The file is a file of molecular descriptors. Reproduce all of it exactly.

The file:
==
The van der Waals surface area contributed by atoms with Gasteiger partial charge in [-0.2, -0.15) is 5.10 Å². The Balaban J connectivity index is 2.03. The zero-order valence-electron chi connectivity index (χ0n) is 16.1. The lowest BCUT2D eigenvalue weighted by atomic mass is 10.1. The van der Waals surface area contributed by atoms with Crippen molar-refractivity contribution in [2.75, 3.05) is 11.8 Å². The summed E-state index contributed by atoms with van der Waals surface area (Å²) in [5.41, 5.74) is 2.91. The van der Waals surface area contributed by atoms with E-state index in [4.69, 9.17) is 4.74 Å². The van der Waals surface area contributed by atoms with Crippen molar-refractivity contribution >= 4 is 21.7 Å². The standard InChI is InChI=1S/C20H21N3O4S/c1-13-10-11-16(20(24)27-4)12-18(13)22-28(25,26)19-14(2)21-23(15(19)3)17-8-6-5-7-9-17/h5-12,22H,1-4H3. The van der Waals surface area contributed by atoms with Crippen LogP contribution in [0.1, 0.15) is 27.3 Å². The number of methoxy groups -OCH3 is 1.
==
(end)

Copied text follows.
The van der Waals surface area contributed by atoms with Gasteiger partial charge in [-0.2, -0.15) is 5.10 Å². The Balaban J connectivity index is 2.03. The zero-order valence-electron chi connectivity index (χ0n) is 16.1. The lowest BCUT2D eigenvalue weighted by atomic mass is 10.1. The van der Waals surface area contributed by atoms with Crippen molar-refractivity contribution in [2.75, 3.05) is 11.8 Å². The summed E-state index contributed by atoms with van der Waals surface area (Å²) in [5.41, 5.74) is 2.91. The van der Waals surface area contributed by atoms with E-state index in [4.69, 9.17) is 4.74 Å². The van der Waals surface area contributed by atoms with Crippen molar-refractivity contribution >= 4 is 21.7 Å². The standard InChI is InChI=1S/C20H21N3O4S/c1-13-10-11-16(20(24)27-4)12-18(13)22-28(25,26)19-14(2)21-23(15(19)3)17-8-6-5-7-9-17/h5-12,22H,1-4H3. The van der Waals surface area contributed by atoms with Crippen LogP contribution in [0.1, 0.15) is 27.3 Å². The number of methoxy groups -OCH3 is 1.